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How to make your own short animation movie

Learn how to make your own short animation movie

It all begins with a character

robot animation

This article explains how to work out and design a basic character and storyboard for stop motion animations, cel to computer graphic animation, and digital animation filmmaking.

Animation first appeared at the same time as moving pictures, in the 1890s. Its specific skills became prized in 1990s filmmaking, as computer-generated imagery converged with standard film production. Similar computer graphic design skills are also required in digital moviemaking and the video game creation industry.

Making a short animation is not too difficult for a school student. Many award-winning animated filmmakers, like Nick Park who devised Wallace & Gromit, began animated storytelling as a hobby at a young age.

Work out your animation story basics

Animation is so detailed that a very simple storyline is best for a short one or two minute film.

  1. First essential is a character; it does not have to be a human, but it does have to move and express emotions visually.
  2. Second, the situation the character is in, the problem the character has to solve, the character’s need – you must be able to express this visually. Your character journeys through a variety of experiences to solve the problem.
  3. Thirdly, this journey will be both external and internal – the character’s actions plus the character’s emotions – the latter should deliver the “surprise” that is the keynote to animation shorts. Animation works best when it does what live action cannot do; this is why non-human shapes or animated objects work so well as characters.

Instead of a character you could even use abstract symbols, such as sticks, spots, squiggles, or pieces of string. Movement will convey the sense of story, while simple sound effects can convey the sense of character.

How to create a storyboard for your animation film

Whatever the method of animation you plan to use, you start with pencil and paper, drawing a storyboard:

  1. Sketch your character. Remember the basics of a story: who? what? when? where? why? how?
  2. By now, you will have a sense of the story, of where the character is going and why. If not, try imagining the setting and location of your story first.
  3. Now start building the storyboard. This is a set of thumbnail sketches focused around the character, its actions, and its emotions. Divide your paper into squares or rectangles, draw your character’s journey, scene by scene, like a comic book story.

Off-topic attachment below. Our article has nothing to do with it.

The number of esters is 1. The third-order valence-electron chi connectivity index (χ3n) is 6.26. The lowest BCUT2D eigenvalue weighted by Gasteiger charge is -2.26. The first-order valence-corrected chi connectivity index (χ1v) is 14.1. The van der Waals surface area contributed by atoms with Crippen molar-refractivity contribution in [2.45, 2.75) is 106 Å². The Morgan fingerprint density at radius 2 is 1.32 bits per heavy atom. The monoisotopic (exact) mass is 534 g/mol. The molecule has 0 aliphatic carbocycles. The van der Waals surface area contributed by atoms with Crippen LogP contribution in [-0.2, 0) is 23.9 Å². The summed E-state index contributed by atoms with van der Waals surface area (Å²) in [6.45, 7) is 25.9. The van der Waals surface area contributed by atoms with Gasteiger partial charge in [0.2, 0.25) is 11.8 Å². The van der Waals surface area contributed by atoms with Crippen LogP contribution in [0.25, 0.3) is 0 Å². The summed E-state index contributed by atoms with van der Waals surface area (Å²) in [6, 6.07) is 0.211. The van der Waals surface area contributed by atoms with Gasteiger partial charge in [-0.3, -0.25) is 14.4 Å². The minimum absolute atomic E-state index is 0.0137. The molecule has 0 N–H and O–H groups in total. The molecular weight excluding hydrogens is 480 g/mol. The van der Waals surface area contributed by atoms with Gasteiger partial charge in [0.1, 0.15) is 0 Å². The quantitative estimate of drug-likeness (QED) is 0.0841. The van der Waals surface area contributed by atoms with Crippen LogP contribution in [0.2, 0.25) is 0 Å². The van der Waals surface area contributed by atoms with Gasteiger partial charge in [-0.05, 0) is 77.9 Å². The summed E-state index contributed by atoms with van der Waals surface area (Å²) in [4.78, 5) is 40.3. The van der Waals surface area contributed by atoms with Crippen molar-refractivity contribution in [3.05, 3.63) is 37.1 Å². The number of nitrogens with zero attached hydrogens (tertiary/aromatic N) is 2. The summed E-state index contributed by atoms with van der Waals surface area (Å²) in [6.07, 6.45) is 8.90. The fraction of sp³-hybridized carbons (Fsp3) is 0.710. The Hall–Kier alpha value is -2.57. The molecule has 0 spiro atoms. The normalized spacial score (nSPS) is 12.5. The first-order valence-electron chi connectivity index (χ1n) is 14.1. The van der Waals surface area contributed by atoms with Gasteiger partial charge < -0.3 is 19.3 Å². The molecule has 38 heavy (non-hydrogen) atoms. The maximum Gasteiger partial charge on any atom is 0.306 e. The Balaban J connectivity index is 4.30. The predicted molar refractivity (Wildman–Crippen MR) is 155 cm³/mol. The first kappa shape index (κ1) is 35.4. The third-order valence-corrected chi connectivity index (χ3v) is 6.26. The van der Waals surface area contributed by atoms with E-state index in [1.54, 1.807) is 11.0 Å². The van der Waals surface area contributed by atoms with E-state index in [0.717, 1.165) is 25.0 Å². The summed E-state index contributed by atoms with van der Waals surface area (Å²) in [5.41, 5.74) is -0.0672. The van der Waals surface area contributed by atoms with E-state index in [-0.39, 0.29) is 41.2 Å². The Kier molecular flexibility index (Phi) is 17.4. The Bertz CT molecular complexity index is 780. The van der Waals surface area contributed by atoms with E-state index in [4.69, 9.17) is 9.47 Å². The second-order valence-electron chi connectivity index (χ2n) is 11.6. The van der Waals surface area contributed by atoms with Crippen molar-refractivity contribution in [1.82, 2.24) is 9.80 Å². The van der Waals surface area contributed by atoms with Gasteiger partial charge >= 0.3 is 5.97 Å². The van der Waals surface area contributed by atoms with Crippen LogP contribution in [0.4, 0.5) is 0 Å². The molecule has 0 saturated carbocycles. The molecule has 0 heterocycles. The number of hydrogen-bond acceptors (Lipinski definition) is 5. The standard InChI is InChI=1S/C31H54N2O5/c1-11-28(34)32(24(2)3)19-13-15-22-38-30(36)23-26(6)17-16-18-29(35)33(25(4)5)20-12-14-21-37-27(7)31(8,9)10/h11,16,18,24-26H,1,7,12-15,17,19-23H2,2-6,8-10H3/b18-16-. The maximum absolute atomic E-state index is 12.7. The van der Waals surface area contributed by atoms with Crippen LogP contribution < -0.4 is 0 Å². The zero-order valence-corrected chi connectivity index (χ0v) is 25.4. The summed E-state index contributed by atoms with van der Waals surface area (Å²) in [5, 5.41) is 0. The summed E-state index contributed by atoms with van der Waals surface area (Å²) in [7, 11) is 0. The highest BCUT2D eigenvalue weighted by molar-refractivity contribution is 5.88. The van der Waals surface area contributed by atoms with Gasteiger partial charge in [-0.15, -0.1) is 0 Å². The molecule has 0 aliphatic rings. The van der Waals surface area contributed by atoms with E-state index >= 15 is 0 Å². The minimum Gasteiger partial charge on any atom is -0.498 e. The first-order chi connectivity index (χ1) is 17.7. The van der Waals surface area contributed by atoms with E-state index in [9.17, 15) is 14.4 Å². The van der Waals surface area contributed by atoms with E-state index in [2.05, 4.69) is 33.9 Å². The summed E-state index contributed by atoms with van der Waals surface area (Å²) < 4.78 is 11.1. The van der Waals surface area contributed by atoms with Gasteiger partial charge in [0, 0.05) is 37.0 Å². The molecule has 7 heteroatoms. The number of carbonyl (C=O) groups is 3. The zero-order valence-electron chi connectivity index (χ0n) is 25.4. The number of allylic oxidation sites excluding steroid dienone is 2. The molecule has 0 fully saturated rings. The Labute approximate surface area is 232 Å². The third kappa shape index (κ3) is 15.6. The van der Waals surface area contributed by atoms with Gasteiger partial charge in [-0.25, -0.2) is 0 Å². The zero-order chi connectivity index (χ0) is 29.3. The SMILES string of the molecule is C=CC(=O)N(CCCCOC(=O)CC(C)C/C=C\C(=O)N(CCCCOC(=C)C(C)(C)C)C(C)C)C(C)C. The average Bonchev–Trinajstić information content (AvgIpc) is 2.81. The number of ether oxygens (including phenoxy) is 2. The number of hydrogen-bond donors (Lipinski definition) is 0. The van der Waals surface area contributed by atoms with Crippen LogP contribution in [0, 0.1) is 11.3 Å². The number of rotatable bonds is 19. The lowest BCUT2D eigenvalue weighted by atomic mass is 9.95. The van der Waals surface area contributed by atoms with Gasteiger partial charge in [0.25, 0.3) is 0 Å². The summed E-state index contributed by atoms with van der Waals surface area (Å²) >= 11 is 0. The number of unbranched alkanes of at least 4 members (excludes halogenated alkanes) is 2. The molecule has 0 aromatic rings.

Your story tells about the character and the character’s needs, but keep the resolution of the problem a secret until the very last scene.

How to organize and develop the animation storyboard

  • Number each section – leave big gaps (at least ten) between the numbers so that you can insert extra drawings later.
  • Act out each movement to work out how many shots each scene will take, timing yourself with a stop-watch; write the time taken under each rectangle you have drawn.
  • Write details about each scene as they emerge from the process.
  • Write the dialogue or sound expressions.
  • Describe the environment, background colors and shades as they will appear.
  • Prepare a presentation in which the sketches (maybe new versions) will be pinned on the wall and you read the script as though acting it. Record the presentation if you can, video or audio; it will help you put together the finished product.

Three methods of animation filmmaking

thinking robot

Animation methods render images that are either 2D (two dimensional) or 3D (three dimensional).

  • Cel animation is 2D; tools include pens, paper and an electronic scanner to digitize the cels for multi-layering, coloring, etc. on a computer.
  • Stop motion animation is 3D; you can make a set out of a large cardboard box and model figures from modeling clay, then set up lighting and a camera on a support.
  • Digital animation software is readily available on the internet, as are a range of sound effects and sound recording tools.
  • Now you have to start actually creating your character and making its story happen by painting, photographing models on set, or digitizing your scenes with computer animation software. Decide which type of animation this will be, and get to work. This is the obsessive time-consuming phase, but your animated movie production will come to life, eventually.

You also need to read about creating an environment for a short animation movie and do some thinking about narrative in film college student animation. If your own short animation movie turns out well, you can use it as a showreel to help get your place in film school.

Find out more about how animation has become so popular in feature films that whole new careers are developing for film school students.